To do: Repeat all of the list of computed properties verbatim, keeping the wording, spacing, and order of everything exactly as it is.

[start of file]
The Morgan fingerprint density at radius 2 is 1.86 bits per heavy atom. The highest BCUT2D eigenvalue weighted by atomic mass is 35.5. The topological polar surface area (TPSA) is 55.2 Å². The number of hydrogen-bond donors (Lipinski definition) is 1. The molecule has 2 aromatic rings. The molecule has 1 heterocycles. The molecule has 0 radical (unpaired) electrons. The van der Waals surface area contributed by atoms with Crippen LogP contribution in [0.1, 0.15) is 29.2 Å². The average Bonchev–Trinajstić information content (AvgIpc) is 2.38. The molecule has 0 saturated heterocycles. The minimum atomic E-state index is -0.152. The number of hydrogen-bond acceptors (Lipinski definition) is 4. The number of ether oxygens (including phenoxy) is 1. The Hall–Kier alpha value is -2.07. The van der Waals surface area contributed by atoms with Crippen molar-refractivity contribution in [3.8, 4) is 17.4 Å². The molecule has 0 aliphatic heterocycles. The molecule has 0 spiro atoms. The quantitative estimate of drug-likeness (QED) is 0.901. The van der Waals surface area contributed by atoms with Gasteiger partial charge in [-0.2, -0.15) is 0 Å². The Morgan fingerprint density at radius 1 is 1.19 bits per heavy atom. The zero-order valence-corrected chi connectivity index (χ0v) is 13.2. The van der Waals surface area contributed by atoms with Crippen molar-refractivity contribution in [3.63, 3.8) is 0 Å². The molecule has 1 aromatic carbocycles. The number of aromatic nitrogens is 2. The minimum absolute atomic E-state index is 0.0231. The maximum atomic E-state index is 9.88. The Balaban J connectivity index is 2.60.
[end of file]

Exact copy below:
The Morgan fingerprint density at radius 2 is 1.86 bits per heavy atom. The highest BCUT2D eigenvalue weighted by atomic mass is 35.5. The topological polar surface area (TPSA) is 55.2 Å². The number of hydrogen-bond donors (Lipinski definition) is 1. The molecule has 2 aromatic rings. The molecule has 1 heterocycles. The molecule has 0 radical (unpaired) electrons. The van der Waals surface area contributed by atoms with Crippen LogP contribution in [0.1, 0.15) is 29.2 Å². The average Bonchev–Trinajstić information content (AvgIpc) is 2.38. The molecule has 0 saturated heterocycles. The minimum atomic E-state index is -0.152. The number of hydrogen-bond acceptors (Lipinski definition) is 4. The number of ether oxygens (including phenoxy) is 1. The Hall–Kier alpha value is -2.07. The van der Waals surface area contributed by atoms with Crippen molar-refractivity contribution in [3.8, 4) is 17.4 Å². The molecule has 0 aliphatic heterocycles. The molecule has 0 spiro atoms. The quantitative estimate of drug-likeness (QED) is 0.901. The van der Waals surface area contributed by atoms with Gasteiger partial charge in [-0.2, -0.15) is 0 Å². The Morgan fingerprint density at radius 1 is 1.19 bits per heavy atom. The zero-order valence-corrected chi connectivity index (χ0v) is 13.2. The van der Waals surface area contributed by atoms with Crippen molar-refractivity contribution in [3.63, 3.8) is 0 Å². The molecule has 1 aromatic carbocycles. The number of aromatic nitrogens is 2. The minimum absolute atomic E-state index is 0.0231. The maximum atomic E-state index is 9.88. The Balaban J connectivity index is 2.60.